The annual funding of U.S. bilateral economic assistance is generally a lengthy process, from the President’s request at the beginning of the year to Congressional action over the summer and early fall. These budget resources are precious and scarce, which is why Congress spends considerable time reviewing the request. According to the State Department, the FY 2015 budget estimate for bilateral economic assistance was about $21 billion; for FY 2016, the President is requesting $21.7 billion. At whatever the final level of funding that the President and Congress can agree upon, the U.S. needs to use these resources to best effect in promoting good governance and economic growth, and reducing human suffering.
A key driver of the effective and sustained use of U.S. bilateral economic resources is country ownership. While this statement is no longer controversial, there remains some disagreement about how best to define country ownership. A 2011 Interaction publication on Country Ownership notes that: “…Although practitioners and researchers have confirmed that broad-based participation is critical to sustainability, there is a wide range of interpretations of the meaning of the term ‘country ownership.’” This lack of consensus about what country ownership means makes it challenging for donors to align around how to support it.
From our experience, we’ve seen that what gets measured gets done. This is why MFAN’s Country Ownership Working Group asked the question: what do we know about and what do we want to see in terms of metrics for implementing country ownership? Our efforts to identify metrics used the country ownership framework laid out in MFAN’s 2014 policy paper, The Way Forward: ownership of the priorities and resources for, and implementation of, development. The result of these efforts was captured recently in a new MFAN paper, Metrics for Implementing Country Ownership. Below are a few highlights from this effort and the paper:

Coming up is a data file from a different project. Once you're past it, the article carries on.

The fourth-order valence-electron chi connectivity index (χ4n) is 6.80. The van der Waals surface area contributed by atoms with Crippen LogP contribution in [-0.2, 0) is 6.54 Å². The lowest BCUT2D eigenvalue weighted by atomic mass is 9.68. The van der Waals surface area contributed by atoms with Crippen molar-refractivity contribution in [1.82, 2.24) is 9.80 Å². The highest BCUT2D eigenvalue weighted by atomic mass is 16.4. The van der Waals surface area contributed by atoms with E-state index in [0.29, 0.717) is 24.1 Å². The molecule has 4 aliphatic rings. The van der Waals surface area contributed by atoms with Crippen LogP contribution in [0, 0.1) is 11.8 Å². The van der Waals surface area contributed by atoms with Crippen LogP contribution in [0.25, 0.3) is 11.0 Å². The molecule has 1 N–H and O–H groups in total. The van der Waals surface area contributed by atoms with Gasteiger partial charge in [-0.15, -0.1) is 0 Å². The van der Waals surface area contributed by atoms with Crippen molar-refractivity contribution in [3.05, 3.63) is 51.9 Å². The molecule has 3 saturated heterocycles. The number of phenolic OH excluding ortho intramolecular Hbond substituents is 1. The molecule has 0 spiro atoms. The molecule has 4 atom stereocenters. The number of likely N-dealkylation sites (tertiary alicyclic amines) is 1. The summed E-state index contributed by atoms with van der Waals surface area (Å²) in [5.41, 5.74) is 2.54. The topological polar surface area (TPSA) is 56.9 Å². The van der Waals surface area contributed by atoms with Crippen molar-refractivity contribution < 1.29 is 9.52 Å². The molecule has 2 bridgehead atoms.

- What to measure: outcomes or process? The answer may seem obvious, but think again. For example, at Plan International, the ultimate measure of local ownership is when local authorities or the private sector or some combination fund an initiative that had been previously funded by Plan. When this happens, Plan can step aside as a donor and exit a community. But this takes a long time to nurture (10-15 years). Plan can afford to be patient. Most donor funding cycles (dependent in some way on political cycles) are much shorter. Due to this shorter cycle, it is no surprise that most measures look at process, something that can be watched immediately.
- The role of proxy measures. Whether we are talking about outcomes or process, most of the things we want to measure (g., was the consultation process inclusive?) are really hard to observe directly. Polling is an option, but it is expensive and the results can be ambiguous or even contradictory. Perhaps over time mobile technology may make it more feasible – at least on key instances and purposes – and a number of organizations, including the World Bank, are testing this.
- The importance of definition. Ownership of priorities is difficult to define, which therefore makes it difficult to measure. Every S. agency we spoke to in the process of building and refining the paper agreed that the diversity of views and the degree of inclusion in the process of designing or evaluating initiatives matters greatly for sustainability. But how to measure the degree of consultation and inclusion in priority setting? If the most marginalized voices matter the most, how is this captured systematically in a measure?
- Even measures that are seemingly easily quantifiable require a lot more refinement. Ownership of implementation has been the main focus of USAID Forward ’s procurement reform effort, specifically its target of having 30% all USAID acquisitions and procurements go through “local” organizations. But one can oversimplify. The recent Save the Children report (Tracking USAID’s Efforts on the Local Solutions Initiative) makes a number of excellent recommendations to refine this measure by including indicators like the value and percentage of project funds contributed by local institution and number of local institutions implementing sub-grants or sub-contracts. These additional measures could help ensure that USAID is better tracking the objective it is trying to promote. But these are not always easy measures to impose, for example, in the context of the government’s existing data gathering and management systems.
We look forward to continuing the dialogue with the Administration and the community on the metrics we put forward in our paper, and on what else we should be considering.